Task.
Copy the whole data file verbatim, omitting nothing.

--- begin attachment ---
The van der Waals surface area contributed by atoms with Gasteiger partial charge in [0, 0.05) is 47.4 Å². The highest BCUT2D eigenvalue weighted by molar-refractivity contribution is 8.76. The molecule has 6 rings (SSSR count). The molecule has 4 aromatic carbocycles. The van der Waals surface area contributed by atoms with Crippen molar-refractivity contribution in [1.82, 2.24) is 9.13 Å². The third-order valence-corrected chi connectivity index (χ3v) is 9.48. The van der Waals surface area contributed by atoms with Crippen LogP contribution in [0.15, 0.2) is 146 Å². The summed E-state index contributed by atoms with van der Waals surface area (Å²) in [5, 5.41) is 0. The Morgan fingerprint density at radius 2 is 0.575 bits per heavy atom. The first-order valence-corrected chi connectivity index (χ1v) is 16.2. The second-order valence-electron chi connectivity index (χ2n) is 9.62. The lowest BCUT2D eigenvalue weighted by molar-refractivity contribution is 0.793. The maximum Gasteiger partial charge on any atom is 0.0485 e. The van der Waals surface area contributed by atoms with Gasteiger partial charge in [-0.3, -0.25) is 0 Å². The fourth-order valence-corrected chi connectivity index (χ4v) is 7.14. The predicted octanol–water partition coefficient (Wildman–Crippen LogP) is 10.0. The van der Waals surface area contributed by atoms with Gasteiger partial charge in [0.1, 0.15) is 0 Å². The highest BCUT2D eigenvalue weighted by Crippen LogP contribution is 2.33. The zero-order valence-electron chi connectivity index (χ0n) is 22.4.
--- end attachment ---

The van der Waals surface area contributed by atoms with Gasteiger partial charge in [0, 0.05) is 47.4 Å². The highest BCUT2D eigenvalue weighted by molar-refractivity contribution is 8.76. The molecule has 6 rings (SSSR count). The molecule has 4 aromatic carbocycles. The van der Waals surface area contributed by atoms with Crippen molar-refractivity contribution in [1.82, 2.24) is 9.13 Å². The third-order valence-corrected chi connectivity index (χ3v) is 9.48. The van der Waals surface area contributed by atoms with Crippen LogP contribution in [0.15, 0.2) is 146 Å². The summed E-state index contributed by atoms with van der Waals surface area (Å²) in [5, 5.41) is 0. The Morgan fingerprint density at radius 2 is 0.575 bits per heavy atom. The first-order valence-corrected chi connectivity index (χ1v) is 16.2. The second-order valence-electron chi connectivity index (χ2n) is 9.62. The lowest BCUT2D eigenvalue weighted by molar-refractivity contribution is 0.793. The maximum Gasteiger partial charge on any atom is 0.0485 e. The van der Waals surface area contributed by atoms with Gasteiger partial charge in [-0.3, -0.25) is 0 Å². The fourth-order valence-corrected chi connectivity index (χ4v) is 7.14. The predicted octanol–water partition coefficient (Wildman–Crippen LogP) is 10.0. The van der Waals surface area contributed by atoms with Gasteiger partial charge in [0.1, 0.15) is 0 Å². The highest BCUT2D eigenvalue weighted by Crippen LogP contribution is 2.33. The zero-order valence-electron chi connectivity index (χ0n) is 22.4.